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Chabad Center for Jewish Life damaged
The Chabad Center for Jewish Life on South College Avenue was severely damaged in a fire Tuesday night, Aug. 25. It was unoccupied at the time; no one was injured.

Support flows after Chabad Center fire

Photos by Evan Krape

Blue Hens from around the world reach out

Editor's note: On Sept. 1, the Bureau of Alcohol, Tobacco, Firearms and Explosives announced a $5,000 reward for information leading to the arrest of the person or persons responsbile for setting an Aug. 17 townhouse fire and the fire Aug. 25 at the Chabad Center for Jewish Life. Anyone with information about either fire or the individual seen in a surveillance video after the Aug. 17 fire is asked to call 888-ATF-TIPS (888-283-8477) or send email to ATFTips@atf.gov

Blue Hens from across the country rallied in support of University of Delaware’s Chabad Center for Jewish Life after a fire late Tuesday night, Aug. 25, gutted the center on South College Avenue.

A GoFundMe started by the center’s students quickly surpassed its initial goal and was climbing past $64,000 on Thursday morning as news spread on social media of the fire, which has been ruled an arson by the State Fire Marshal’s Office. No one was injured in the 11 p.m. blaze, and the building was unoccupied at the time. The State Fire Marshal’s Office says there is no indication the arson was a hate crime and this investigation is a top priority.

In an email to the UD community on Wednesday, President Dennis Assanis and José-Luis Riera, vice president for student life, quickly offered assistance to the hundreds of students who rely on the center for support, friendship and faith.

“Our hearts go out to the many students and alumni who spent so much time at the Chabad Center,” Assanis said. “Our sense of community flourishes in the shared experiences that happen in such spaces all across the campus, and the loss of this one is particularly troubling just as we are set to begin a new semester.

“At the same time, the outpouring of support from alumni and friends of the Chabad Center provides a measure of comfort to leaven this sad situation,” he added.

“We are committed to ensuring that our students have all the resources they need to help them cope with the loss of the Chabad Center,” Riera said. “This year, more than any other, has presented challenges at every level, but, first and foremost, we are dedicated to supporting our students’ needs, and I urge any member of our community who is struggling to cope with the impact of this crime to take advantage of our campus support resources.”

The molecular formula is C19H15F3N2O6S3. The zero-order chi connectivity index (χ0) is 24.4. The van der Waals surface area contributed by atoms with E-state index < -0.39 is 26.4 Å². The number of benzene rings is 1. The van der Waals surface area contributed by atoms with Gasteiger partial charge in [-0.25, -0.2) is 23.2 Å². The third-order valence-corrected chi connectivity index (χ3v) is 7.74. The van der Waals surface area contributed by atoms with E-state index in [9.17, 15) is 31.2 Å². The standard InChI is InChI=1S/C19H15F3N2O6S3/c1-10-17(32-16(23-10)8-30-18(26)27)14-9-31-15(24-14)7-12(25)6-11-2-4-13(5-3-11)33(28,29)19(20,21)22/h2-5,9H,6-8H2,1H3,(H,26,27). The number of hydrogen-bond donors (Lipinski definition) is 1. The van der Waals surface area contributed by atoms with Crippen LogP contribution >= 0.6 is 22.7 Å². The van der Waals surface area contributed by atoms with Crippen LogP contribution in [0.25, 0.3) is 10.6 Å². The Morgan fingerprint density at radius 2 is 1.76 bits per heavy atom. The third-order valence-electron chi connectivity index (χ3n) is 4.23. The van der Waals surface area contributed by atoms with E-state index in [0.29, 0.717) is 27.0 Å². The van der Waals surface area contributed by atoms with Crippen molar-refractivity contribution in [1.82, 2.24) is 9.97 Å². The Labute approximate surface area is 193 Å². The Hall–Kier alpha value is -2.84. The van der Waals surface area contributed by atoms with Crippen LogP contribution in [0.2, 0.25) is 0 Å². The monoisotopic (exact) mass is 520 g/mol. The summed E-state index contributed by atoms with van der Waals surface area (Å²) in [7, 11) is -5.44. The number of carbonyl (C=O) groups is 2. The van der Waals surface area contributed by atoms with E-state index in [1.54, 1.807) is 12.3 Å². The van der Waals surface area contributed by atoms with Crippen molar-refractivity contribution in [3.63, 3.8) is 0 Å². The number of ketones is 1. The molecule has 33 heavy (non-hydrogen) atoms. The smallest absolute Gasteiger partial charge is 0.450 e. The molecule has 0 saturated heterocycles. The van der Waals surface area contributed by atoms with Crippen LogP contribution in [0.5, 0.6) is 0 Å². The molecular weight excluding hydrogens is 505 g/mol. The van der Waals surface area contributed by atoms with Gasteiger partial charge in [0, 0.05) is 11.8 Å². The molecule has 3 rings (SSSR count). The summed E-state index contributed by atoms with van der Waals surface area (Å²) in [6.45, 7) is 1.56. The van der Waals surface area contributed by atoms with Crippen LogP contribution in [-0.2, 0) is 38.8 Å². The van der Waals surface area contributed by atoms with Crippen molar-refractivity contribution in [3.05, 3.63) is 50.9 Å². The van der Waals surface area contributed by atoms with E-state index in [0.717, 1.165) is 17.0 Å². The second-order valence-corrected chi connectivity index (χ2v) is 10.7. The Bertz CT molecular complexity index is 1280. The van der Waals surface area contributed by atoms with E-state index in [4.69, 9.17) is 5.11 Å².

On the special fund-raising site, students from the center described the impact of the fire and noted that while firefighters “tried to salvage what survived, there is not much left.” The students estimated that the center sustained $150,000 to $200,000 in damages.

“The little blue house, which we students called home, will be missed, but it is time to give back and rebuild what we have lost.”

Chabad Center damaged by fire
Damage to the center is estimated between $150,000 and $200,000. The ongoing investigation is a top priority of the Delaware Fire Marshal's Office.

On the crowd-funding website GoFundMe, that effort swiftly gathered momentum, with alumni and friends chipping in $25, $100, even $500 toward rebuilding. A single donation of $2,700 from a UD student led the wave of financial support, and UD’s Hillel Center pledged unity. By Thursday afternoon, the campaign’s earlier goal of $35,000 had been easily surpassed, raising more than $140,000 thanks to some 3,200 individual donors and a flurry of global retweets. (Update: As of noon, Aug. 31, more than $486,000 has been raised by some 8,500 donors.)

“We are one Jewish Blue Hen Community and will do whatever we can to help you build back. Sending love and support,” members of the Kristol Hillel Center on Delaware Avenue posted on social media.

Hillel says that there are 2,250 undergraduate Jewish students at UD, making up about 13% of the undergraduate population. UD has three registered student organizations serving Jewish students, and the University has supported Hillel on its campus since 1948.

Social media feeds quickly filled with statements of sadness from graduates around the country, but also words of unwavering support.

“Seeing the destruction of the Chabad Center hurts all of the strong-knit family at UD, including students, staff, supporters and alumni,” said Rosette Schleifer Roth, a 1992 UD graduate now living in Harrisburg, Pennsylvania. “I am confident that UD’s Chabad Center will rebuild and be as strong as ever. I know that UD, UD Hillel and other organizations will support all affected by this senseless act.”